A week ago I was planning to travel out of state with my daughter for a spring break trip. Almost as soon as I canceled our trip, they began canceling large events as a preventative measure to help slow the spread of the Coronavirus. New closures are coming daily, and we are each being asked to adapt to these changes very quickly.
I am all for prevention and doing my part to help save lives. But I am also aware of the uptick in the collective stress and worry about the unknown. Whether you have struggled with anxiety about your health in the past or not, it is normal to be experiencing some fear right now.
Fear gets your attention, so you can take the necessary precautions for you, your family, and your community. The desire to survive is innate and it revs up our nervous system. How are you coping with this?
What Fear May be Driving You to Do
We each have our automatic ways of coping with stress and fear. By far, most of us do something to avoid thinking about fear as much as possible, which is totally understandable. Some will speed up, do more, and try to stay busy to distract from the underlying worry about the unknown. While others are trying to check out by turning to food, alcohol, or Netflix. And then some are hoarding toilet paper to try to soothe their fear. (You know what I’m talking about!)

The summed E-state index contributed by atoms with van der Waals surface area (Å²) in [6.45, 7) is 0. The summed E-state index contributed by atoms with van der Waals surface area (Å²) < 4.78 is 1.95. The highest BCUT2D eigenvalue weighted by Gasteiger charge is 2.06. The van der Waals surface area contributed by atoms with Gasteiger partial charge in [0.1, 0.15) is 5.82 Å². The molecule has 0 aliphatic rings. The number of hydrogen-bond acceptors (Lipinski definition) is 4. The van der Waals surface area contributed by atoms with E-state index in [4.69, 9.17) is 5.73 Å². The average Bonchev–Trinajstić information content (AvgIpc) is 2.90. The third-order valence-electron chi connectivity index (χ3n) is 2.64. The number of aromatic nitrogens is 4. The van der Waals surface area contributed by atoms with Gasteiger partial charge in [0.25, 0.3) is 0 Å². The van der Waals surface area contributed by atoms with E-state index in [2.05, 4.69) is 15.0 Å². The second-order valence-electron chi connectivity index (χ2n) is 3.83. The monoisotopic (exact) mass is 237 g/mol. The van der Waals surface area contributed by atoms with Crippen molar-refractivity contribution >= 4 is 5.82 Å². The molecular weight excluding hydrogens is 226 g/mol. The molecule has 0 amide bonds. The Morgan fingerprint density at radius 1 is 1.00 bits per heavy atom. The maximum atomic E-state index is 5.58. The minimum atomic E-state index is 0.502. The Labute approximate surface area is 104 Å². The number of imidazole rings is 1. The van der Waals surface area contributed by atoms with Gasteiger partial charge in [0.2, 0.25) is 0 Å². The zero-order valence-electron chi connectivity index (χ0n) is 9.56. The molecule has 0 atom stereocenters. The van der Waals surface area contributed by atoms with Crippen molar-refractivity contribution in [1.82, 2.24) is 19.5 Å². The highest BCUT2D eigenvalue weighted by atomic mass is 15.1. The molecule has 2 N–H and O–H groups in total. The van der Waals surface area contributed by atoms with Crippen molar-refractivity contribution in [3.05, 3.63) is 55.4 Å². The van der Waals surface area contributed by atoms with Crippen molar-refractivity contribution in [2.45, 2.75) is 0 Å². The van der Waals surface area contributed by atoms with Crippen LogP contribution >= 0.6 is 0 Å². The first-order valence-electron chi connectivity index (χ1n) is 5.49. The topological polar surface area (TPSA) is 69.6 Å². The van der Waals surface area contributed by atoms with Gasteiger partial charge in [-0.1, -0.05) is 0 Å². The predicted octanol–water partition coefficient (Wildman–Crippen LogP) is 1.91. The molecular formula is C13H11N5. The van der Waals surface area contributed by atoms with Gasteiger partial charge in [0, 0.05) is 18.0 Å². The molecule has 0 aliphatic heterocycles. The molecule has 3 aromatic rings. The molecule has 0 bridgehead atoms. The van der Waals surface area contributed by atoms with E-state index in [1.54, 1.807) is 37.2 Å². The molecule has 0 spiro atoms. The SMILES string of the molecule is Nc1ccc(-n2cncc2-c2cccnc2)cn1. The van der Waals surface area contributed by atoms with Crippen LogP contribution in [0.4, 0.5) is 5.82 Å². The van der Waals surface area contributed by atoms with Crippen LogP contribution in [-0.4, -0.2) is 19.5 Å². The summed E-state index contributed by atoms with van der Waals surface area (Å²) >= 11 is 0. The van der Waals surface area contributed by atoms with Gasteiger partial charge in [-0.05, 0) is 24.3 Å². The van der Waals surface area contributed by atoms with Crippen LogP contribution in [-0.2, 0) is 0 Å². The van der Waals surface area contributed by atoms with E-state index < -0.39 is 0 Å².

Some fear and activation right now are signs that you are taking this seriously and want to protect yourself, your family, and community. But if the fear is all-consuming and you are finding it hard to work, eat, or connect, let’s explore what else you can do to bring your best self to this situation.
I know you are doing the best you can. I also know that there is a part of you that is wise. And somewhere inside you know what you need emotionally, physically, relationally, and spiritually in order to get through this situation. Let’s tap into that part of you that has overcome obstacles and really tough situations before now.
Strengthen Your Intuition
This part of you is your intuition. Or you may think of it as your inner guidance system. It’s a deep knowing that holds both truth and love for you and others. And it’s often the part of you that feels connected to something bigger than you…God, Divine, Universe.
In order to access this part of you, you will need to slow down and listen. You may hear silence, words, sense a feeling, experience a body sensation, or see images. However, your intuition speaks to you is fine.
Take a moment right now to ask yourself: what do you most need right now? Or what would comfort that part of you that is really anxious and overwhelmed by this situation? That’s it, pause the reading, close your eyes, take a deep breath, and listen.
If you clearly heard what you need right now, then make sure you receive it. And keep asking yourself what you need. The more you ask, listen, and act on your inner knowing, the more you strengthen your trust in yourself.
10 Uplifting Ways to Cope with Anxiety & Stress